Six months ago on a stage in Tel Aviv, with the sun sinking into the Mediterranean behind us, I and several dozen classmates from San Francisco, Columbus and my hometown of Miami, received our certificates of completion from the Wexner Heritage program. A few months prior, sitting in a bank boardroom, our Heritage classroom for the past two years, we had been told that our Jewish experiences were rare and that, therefore, when we envisioned the future for the Jewish people and our own Jewish communities, we should also keep in mind a more “typical” Jewish experience. By virtue of being part of such a special group convening at that long mahogany table, the point of feeling unique in that moment might have been self-evident, but as I looked back on my Jewish experiences, they mostly seemed “typical.” Remembering my few years of Jewish day school, JCC camp and sports leagues, bar mitzvah, confirmation, trips to Israel, March of the Living, Shabbat dinners, Passover seders and High Holiday services, nothing stood out as unique other than the consistency and quantity. Thanks to all these experiences, I developed a strong sense of Jewish identity, but still felt as if I was wandering in the desert of my Jewish journey.

Several years ago, I was handed a Slingshot Guide

and invited to participate in the Slingshot Fund grant allocations process, through which an entire community of Jewish life I never knew existed was suddenly revealed to me. I was, and continue to be, impressed and inspired by the multitude of original and diverse Jewish organizations that make being Jewish relevant and meaningful. I was opened up to a community of people who are deeply engaged in Jewish life in ways I never would have imagined. I suddenly felt rooted in a people and history like never before. Slingshot is my “unique” Jewish experience, but connecting “typical” Jews with a personally relevant Jewish experience should not be unique.  

The organizations in the Slingshot Guide are all self-identified North American Jewish organizations. They each have a fresh and compelling way of expressing their organizational Jewish identity to the populations and missions they serve. All of the organizations have proven successful in their work, both in terms of their own standards for success, as well as that of the Slingshot evaluation criteria for innovation, impact, organizational effectiveness, and strong leadership. All of the organizations in the Slingshot Guide are eligible for grants from the Slingshot Fund, which has granted $2.1 million to 30 different organizations over the past seven years. Slingshot has grown to become not only an important funding source, but also a closely watched seal of approval for many Jewish funders and foundations.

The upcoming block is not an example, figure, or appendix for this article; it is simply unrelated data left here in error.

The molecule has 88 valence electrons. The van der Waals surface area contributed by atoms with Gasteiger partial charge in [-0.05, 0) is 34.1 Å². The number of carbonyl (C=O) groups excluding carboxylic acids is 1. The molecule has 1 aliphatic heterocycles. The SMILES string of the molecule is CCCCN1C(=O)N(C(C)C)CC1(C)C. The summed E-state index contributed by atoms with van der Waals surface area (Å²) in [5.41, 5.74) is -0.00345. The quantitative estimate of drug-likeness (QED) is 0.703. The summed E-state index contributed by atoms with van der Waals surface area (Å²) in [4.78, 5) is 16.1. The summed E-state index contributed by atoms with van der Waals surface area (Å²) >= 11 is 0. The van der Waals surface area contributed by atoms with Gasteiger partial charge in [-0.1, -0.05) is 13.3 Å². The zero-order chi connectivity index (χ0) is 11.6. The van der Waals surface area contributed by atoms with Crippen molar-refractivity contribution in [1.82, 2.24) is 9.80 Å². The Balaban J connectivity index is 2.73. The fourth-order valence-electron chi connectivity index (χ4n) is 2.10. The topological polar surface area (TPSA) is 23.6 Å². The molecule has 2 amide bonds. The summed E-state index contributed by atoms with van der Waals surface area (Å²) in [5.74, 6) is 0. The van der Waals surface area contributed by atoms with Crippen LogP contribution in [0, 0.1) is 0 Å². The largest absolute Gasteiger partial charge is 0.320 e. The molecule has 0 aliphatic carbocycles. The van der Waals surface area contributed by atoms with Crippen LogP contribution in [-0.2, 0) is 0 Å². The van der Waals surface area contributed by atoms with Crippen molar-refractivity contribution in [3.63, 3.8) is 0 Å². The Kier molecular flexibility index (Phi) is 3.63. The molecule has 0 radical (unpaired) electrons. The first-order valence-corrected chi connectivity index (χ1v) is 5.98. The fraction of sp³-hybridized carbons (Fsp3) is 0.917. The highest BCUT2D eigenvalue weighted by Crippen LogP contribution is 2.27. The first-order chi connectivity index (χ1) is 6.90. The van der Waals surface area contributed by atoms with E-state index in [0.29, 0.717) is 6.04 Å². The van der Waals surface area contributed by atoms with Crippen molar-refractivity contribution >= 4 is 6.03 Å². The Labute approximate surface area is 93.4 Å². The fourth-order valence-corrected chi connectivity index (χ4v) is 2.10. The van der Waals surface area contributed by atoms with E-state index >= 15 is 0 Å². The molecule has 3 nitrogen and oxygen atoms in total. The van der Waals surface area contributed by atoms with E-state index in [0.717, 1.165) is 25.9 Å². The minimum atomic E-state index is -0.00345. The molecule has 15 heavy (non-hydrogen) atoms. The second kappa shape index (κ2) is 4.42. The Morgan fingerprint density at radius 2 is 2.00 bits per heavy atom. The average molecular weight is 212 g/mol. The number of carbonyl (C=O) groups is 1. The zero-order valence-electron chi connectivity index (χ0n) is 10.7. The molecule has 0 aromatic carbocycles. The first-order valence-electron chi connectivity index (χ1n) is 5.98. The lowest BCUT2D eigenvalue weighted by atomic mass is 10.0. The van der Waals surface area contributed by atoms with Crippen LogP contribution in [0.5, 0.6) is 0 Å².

While funding is a key component to success and sustainability, it is only a resource to fulfill a mission. The virtue of being in the Slingshot Guide is not the potential for a grant or even a seal of approval. The real value of Slingshot, the true Slingshot effect, is the inspiration one feels from being connected to a larger community. Slingshot’s driving purpose is to create awareness of the many organizations, projects, and people who have implemented breakthrough ways to make 21st century North American Jewish life more relevant, connected and meaningful. If you are an innovator, we need to know about you.

Slingshot is now accepting applications for its 2014-15 guide. If you are involved in a transformative Jewish organization or project, I strongly encourage you toapply for a Slingshot grant – not just for the potential funding, but for the opportunity to be that unique spark that touches a Jewish soul by encouraging someone to reconnect with his or her Judaism, and to embrace a changing and exciting community of Jewish innovation.

Jonathan Raiffe, a Wexner Heritage alum (Miami 11), serves as the Chairman of the Board of Slingshot, Treasurer of Jewish Community Services of South Florida, and as an executive board member of The Network of the Greater Miami Jewish Federation. Professionally, Jonathan is the Executive Vice President of Adler Development, LLC, a real estate development company based in Miami. Jonathan earned a Bachelor of Arts, in anthropology, and a Bachelor of Science in Business Administration, in marketing, from Washington University. He also received a Master of Science in Finance and a Master of Science in International Real Estate from Florida International University. Jonathan can be reached at